We fit a Bayesian generalized linear model (GLM) (eqn 1) to 100 simulated datasets and estimated the grazing parameters,βL, βM and βH for low (L), moderate (M) and high (H) grazing respectively. Prior information for the low grazing parameter for both models was based on scenarios in Table 4. Prior information for the moderate and high grazing parameters (i.e mM, pM and mH, pH respectively) were taken from Martin et al. (2005) and represent expert summaries from a subset of the 20 experts (19 moderate and 18 high). We chose a gamma (Ga) prior for the overdispersion parameter and Normal (N) priors for the grazing parameters (eqn 2).
Depending on the specification of the prior information for the mean (m) and precision (p) for each grazing level (e.g. mL, mM, mH, pL, pM, pH), the priors placed on the parameters may take one of two forms. The first form, as shown in eqn 2 is the indirect specification (Method 8, Table 1), a relative measure that shifts the overall grazing mean, μ and rescales the precision, τ.
The second form is shown in eqn 3 and represents a direct specification where the experts provide information about the mean and precision for each grazing parameter (Method 3, Table 1). Note, although the specification outlined in eqn 2 can be populated using information elicited directly, we used an indirect style of elicitation adopted by Martin et al. (2005) for the purpose of this simulation study.
Both models were fit using the R2WinBUGS package (Sturtz et al. 2005) in r (Ihaka & Gentleman 1996) and each simulation was run with a 10 000 burn-in followed by 10 000 monitored iterations (determined using standard diagnostic measures). We examined changes in the mean (mL = ± 2, ± 10), precision (pL = 0.5, 5, 50), sample size (low: n = 12, moderate: n = 48 and high: n = 192) and prior specification (indirect or direct) (Table 4) for each simulation and stored the parameter estimates for each level of grazing, the precision, standard deviation and 95% credible intervals. We also investigated whether there were significant differences between low and moderate, and low and high grazed sites. Significance was concluded if the credible interval for the difference (log-scale) between the respective grazing regimes did not include zero.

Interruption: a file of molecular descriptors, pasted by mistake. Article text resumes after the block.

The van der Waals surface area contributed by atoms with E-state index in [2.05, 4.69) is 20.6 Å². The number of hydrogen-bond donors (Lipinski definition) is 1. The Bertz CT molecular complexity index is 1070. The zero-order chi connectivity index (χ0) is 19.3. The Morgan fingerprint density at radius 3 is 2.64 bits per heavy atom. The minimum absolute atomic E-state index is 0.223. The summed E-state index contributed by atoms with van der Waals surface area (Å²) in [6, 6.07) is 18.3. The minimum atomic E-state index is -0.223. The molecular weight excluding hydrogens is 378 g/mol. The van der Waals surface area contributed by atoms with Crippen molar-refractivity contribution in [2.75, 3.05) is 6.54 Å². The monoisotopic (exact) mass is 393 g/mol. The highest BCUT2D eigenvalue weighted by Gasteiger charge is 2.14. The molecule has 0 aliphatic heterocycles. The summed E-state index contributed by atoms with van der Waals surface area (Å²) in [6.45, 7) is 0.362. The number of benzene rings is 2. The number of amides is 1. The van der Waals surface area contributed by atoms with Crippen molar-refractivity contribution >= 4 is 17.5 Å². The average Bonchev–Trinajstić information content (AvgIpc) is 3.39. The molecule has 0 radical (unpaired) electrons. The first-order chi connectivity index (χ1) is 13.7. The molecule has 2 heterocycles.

Figures 2 and 3 show respectively changes in the standard deviation and proportion of times a significant difference is observed between estimates of low and moderate grazing. We observe how the variability in the estimate of βL decreases as the sample size and precision increases across the 100 simulations when an indirect prior is assumed and a mean of ± 2 is elicited (Figs 2a and 3a). The proportion of significant results also increased, but only slightly. Results for the direct prior (mean of ± 2) (Figs 2b and 3b) are much more dramatic. Figure 2b shows that even with moderate or high amounts of data, the direct specification of the prior can be quite informative, even at low precision. This highlights the importance of the elicitation process, ensuring the accuracy in the prior specification.
We also repeated this simulation using prior means of ± 10 and found more striking results (not shown). In these scenarios, we found that the variation around the mean was much higher as the prior mean was chosen well outside the range of the data. Of more concern was the proportion of times a significant result was achieved. Virtually every scenario produced significant estimates nearly 100% of the time, indicating the strength of the prior, irrespective of the amount of data.
Exploration of the real data and prior information
In addition to the simulation study, we explored changes in the results from introducing different prior scenarios for the noisy miner (Table 4). Datasets were generated of varying size: low (n = 12), moderate (n = 48) and high (n = 192) by taking samples (with replacement) from the empirical data. Sampling was stratified to ensure balance across all three grazing regimes. The model was then fit to all three datasets using the same prior mean and precisions that were explored in the simulation study and specified in Table 4.